He chose a tactic that gained its drama from the question, ‘What’s going to happen?’ – a long walk to the sea, the so-called ‘Salt March’. There he would lead the marchers in (illegally) making salt from the sea, thereby upsetting the British imperial government’s tax based on salt.
Gandhi was right. He started with a small group of marchers and as they walked the suspense grew: would the British try to stop them en route? Would they get to the sea and begin to make salt? Would more Indians join the independence movement?
He purposely chose a long route, to give more time for the drama to build.
“My activist training told me there’s always something creative to reach for, a way of being assertive, being human, and coming from a place of goodwill. What was it?”
By the time they got there, it seemed all of India was holding its breath, and remote villages who had not yet heard about the movement began to learn. The result was predictable: the movement became massive and the British took years to contain the mass of civilly disobedient Indians. Some observers sagely observed that this was the beginning of the end of British rule in India.
I realized that, in Pennsylvania in 2011, we were far from the mass consciousness that was then available in India, but the advantages of our doing a long walk to build the drama would help us grow. And so we launched our Green Walk for Jobs and Justice, 200 miles of walking toward Pittsburgh, rain or shine.
At almost all our stopping points we arrived at a local church or Quaker meeting in time for a potluck supper with local supporters, showed a video about mountaintop removal, were taken by members to their homes for bed and breakfast.
The next morning we converged on the local PNC bank branch for an action, then walked the 11 – 20 miles to the next stopping point.
By the time we reached Pittsburgh, our numbers had swelled, the newspapers were taking us seriously for the first time, and our action at the bank’s headquarters was one the bank could no longer pretend to ignore.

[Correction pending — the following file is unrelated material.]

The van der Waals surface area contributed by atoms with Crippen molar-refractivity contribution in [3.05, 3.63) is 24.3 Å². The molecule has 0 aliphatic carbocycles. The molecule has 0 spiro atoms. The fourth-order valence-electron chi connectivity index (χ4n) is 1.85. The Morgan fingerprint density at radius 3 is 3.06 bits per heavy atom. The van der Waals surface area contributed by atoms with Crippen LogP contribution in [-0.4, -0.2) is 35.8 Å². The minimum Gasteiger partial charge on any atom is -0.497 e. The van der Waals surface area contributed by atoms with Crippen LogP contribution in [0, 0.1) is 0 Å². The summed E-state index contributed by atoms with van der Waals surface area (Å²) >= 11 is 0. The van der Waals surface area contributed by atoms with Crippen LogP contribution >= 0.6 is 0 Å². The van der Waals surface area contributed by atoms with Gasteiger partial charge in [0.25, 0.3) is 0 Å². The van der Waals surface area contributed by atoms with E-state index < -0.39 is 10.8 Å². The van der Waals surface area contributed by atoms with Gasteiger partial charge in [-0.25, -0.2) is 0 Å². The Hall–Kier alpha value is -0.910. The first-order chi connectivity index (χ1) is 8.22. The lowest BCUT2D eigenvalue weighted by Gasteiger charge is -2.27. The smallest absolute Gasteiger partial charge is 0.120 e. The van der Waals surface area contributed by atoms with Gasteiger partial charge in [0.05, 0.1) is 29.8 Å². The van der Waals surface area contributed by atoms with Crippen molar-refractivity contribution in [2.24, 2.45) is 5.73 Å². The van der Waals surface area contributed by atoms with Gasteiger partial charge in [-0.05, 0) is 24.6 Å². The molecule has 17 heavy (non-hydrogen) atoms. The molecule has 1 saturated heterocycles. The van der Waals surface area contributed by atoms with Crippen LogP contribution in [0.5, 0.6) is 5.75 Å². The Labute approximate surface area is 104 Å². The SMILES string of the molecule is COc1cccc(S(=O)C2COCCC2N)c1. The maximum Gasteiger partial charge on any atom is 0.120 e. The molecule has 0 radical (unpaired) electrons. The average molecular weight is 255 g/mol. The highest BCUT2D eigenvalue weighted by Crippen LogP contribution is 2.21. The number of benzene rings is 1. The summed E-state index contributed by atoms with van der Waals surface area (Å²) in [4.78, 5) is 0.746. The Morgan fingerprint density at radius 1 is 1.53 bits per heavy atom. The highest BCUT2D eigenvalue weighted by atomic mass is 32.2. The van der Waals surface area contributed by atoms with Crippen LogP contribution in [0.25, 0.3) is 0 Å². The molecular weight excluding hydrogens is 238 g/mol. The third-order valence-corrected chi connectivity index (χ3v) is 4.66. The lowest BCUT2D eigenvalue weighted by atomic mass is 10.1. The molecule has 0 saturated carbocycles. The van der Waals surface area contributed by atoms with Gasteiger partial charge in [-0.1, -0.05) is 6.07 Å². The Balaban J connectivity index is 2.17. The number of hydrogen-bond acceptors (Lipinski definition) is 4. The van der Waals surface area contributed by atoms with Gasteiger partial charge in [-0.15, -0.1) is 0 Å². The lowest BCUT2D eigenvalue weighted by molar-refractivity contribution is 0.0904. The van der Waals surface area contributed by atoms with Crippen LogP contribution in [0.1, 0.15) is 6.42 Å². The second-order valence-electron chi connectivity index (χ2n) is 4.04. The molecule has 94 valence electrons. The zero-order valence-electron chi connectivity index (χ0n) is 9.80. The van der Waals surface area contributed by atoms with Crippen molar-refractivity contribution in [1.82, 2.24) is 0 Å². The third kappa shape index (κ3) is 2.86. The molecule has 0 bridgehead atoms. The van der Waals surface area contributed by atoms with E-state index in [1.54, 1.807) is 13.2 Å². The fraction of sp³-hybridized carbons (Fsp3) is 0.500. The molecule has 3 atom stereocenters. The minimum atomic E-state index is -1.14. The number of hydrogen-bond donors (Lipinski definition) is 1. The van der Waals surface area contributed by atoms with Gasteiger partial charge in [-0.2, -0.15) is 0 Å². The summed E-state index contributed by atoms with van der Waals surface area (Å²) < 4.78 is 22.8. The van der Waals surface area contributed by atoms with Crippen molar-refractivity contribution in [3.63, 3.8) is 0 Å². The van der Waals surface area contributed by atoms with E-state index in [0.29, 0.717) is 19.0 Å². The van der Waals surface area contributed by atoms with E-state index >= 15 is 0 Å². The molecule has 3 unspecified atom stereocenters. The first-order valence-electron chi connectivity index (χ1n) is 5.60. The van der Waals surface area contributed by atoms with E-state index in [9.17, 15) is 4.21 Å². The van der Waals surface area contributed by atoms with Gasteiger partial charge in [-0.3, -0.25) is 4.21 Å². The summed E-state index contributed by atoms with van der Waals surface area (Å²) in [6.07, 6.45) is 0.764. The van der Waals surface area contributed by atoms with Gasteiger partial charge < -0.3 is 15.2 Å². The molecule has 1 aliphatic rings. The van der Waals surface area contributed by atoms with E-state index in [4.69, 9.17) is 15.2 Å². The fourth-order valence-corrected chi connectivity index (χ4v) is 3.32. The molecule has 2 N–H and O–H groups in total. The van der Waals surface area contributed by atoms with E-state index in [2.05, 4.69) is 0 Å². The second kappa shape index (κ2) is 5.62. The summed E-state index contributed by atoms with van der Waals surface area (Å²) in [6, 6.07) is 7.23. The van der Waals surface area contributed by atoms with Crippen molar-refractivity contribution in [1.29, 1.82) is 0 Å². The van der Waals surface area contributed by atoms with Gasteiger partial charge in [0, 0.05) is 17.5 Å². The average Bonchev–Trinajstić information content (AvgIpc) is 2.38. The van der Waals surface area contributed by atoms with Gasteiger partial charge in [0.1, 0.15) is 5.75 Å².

Just as in Gandhi’s case, where more years of struggle were needed before Independence was achieved, we also hadn’t quite reached the halfway point in our campaign. But as in India, an objective observer in the US might see that our group of activists had the boldness and stamina to be able to force America’s seventh-largest bank to give up funding mountaintop removal coal mining.
Meeting our challenges
From his first arrest in the civil rights era to his most recent during a climate justice march at the age of 83, George Lakey has committed his life to a mission of building a better world through movements for justice.
In Dancing with History: A Life for Peace and Justice (Seven Stories, December 2022), George describes the personal, political, and theoretical – coming out as bisexual to his Quaker community while known as a church leader and family man, protesting against the war in Vietnam by delivering medical supplies through the naval blockade in the South China Sea, and applying his academic study of nonviolent resistance to creative tactics in direct action campaigns.
From strategies he learned as a young man facing violence in the streets to risking his life as an unarmed bodyguard for Sri Lankan human rights lawyers, Lakey recounts his experience living out the tension between commitment to family and mission.
Drawing strength from his community to fight cancer, survive painful parenting struggles, and create networks to help prevent activist burnout, this book shows us how to find hope in even the darkest times through strategic, joyful activism.
George is taking his memoir on a 20-state book tour around the US (and Canada – and the UK, we hope). He describes the purpose of the tour like this: ‘Some of the best things we did in the violent, polarized ’60s came from developing a learning curve. Something special I bring is not only my successful lived experience from those days and since, but also a sociologist’s ability to make meaning of the successful experience of others. That’s what I’m offering: a learning opportunity so we can stop repeating mistakes and instead use our energy to the max! That’s why I’m calling the book tour the “Meeting Our Challenges Tour”. The tour is for activist empowerment. What better reason for an 85-year-old to leave the comfort of his house and go on the road?’